All of my neighbors have hummingbird feeders on their porches. Why? Well, everyone knows there’s something very special about these birds. Yes, they are birds, and there’s a secret only God knows about them.
Hummingbirds are birds in the family Trochilidae, and are native to the Americas. They can hover in mid-air by rapidly flapping their wings 12–90 times per second (depending on the species). They can fly backwards, and are the only group of birds able to do so.
Hummingbirds do not spend all day flying, though. They don’t have the energy for that! The majority of their activity consists simply of sitting or perching.
Hummingbirds feed in many small meals, consuming many small invertebrates and up to five times their own body weight in nectar each day. They spend an average of 10-15% of their time feeding and 75-80% sitting and digesting.
Hummingbirds feed on the nectar of plants and are important pollinators, especially of deep-throated, tubular flowers. Like bees, they are able to assess the amount of sugar in the nectar they eat; they reject flower types that produce nectar which is less than 10% sugar and prefer those whose sugar content is stronger. Nectar is a poor source of nutrients, so hummingbirds meet their needs for protein, amino acids, vitamins, minerals, etc. by preying on insects and spiders, especially when feeding young.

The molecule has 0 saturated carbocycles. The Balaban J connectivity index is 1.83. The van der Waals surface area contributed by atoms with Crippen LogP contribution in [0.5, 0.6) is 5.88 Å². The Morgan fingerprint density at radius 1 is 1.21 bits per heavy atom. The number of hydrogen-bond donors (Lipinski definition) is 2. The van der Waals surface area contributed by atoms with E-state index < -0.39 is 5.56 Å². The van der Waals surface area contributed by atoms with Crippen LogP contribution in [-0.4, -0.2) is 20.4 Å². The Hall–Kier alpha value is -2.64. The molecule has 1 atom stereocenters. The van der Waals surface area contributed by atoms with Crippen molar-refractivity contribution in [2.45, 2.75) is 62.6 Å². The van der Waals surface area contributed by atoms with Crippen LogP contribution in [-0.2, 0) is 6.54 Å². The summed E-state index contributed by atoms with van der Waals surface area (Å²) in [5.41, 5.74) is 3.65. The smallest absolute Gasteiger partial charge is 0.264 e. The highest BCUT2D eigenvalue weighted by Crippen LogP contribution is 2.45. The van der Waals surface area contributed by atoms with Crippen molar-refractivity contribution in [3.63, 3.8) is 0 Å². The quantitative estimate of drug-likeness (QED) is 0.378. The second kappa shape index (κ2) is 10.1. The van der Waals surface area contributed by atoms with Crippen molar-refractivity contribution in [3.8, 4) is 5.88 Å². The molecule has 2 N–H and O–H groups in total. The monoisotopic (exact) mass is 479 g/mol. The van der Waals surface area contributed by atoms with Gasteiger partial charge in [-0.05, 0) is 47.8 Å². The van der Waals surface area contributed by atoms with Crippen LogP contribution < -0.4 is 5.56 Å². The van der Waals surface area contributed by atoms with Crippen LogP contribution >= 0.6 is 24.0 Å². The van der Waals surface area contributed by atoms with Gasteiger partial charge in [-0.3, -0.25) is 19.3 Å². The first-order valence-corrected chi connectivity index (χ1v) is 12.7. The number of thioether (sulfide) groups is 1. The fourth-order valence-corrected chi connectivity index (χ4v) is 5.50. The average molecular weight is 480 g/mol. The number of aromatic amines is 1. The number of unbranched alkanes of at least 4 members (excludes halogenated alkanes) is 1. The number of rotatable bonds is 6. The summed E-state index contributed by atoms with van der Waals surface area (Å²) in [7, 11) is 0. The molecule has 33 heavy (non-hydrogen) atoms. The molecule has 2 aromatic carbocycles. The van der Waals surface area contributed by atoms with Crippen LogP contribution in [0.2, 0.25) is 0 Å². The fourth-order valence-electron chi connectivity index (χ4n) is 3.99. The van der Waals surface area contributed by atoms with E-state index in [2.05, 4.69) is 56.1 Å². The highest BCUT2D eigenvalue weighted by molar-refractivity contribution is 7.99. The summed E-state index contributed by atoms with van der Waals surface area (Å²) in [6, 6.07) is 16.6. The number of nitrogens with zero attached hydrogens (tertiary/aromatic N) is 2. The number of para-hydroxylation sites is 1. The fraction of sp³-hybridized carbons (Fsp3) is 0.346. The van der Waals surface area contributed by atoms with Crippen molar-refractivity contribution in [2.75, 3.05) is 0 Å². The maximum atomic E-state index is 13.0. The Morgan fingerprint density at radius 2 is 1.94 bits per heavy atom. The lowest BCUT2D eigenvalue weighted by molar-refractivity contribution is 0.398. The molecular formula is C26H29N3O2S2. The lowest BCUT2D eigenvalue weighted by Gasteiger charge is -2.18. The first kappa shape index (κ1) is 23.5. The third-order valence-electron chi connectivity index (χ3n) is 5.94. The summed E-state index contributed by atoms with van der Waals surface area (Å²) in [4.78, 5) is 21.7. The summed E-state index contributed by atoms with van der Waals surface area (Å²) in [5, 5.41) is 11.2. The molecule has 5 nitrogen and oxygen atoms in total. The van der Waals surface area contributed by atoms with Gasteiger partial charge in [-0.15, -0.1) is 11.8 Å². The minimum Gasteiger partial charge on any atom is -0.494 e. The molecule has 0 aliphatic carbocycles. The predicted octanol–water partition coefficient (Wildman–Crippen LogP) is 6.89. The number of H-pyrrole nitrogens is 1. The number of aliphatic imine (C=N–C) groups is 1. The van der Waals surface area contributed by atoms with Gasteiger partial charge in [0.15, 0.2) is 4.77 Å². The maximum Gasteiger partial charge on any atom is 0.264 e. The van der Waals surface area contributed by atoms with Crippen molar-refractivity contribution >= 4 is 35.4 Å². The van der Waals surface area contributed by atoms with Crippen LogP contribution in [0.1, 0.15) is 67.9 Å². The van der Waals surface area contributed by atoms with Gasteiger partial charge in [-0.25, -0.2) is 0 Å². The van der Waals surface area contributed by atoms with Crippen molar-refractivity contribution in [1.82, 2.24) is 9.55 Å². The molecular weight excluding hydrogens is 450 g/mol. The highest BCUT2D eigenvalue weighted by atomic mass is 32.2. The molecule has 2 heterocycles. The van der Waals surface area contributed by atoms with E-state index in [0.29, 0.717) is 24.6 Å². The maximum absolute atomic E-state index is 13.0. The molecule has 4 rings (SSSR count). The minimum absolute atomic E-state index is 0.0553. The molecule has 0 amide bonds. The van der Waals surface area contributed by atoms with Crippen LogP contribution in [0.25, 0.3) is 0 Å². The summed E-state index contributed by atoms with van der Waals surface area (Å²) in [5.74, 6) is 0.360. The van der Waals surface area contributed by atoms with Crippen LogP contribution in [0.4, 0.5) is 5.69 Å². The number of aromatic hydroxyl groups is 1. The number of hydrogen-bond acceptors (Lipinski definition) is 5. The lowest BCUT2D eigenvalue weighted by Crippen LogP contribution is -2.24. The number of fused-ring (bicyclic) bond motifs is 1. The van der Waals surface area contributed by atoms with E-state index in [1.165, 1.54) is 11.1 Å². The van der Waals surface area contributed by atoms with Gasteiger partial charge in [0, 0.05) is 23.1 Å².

Their English name derives from the characteristic hum made by their rapid wing beats. They can fly at speeds exceeding 33 mph.
What is awesome about humming birds is that aerodynamically, these birds are not able to fly, and yet they do!
As scientists try to figure out how hummingbirds are flying, I think God is smiling. It’s just another thing only The Creator knows, and that’s fine with me. Life should have some mystery, don’t you think?
(c) 2009 April Lorier
For since the creation of the world God’s invisible qualities—his eternal power and divine nature—have been clearly seen, being understood from what has been made, so that men are without excuse. Romans 1:20
Supplied by and reprinted with permission of April Lorier
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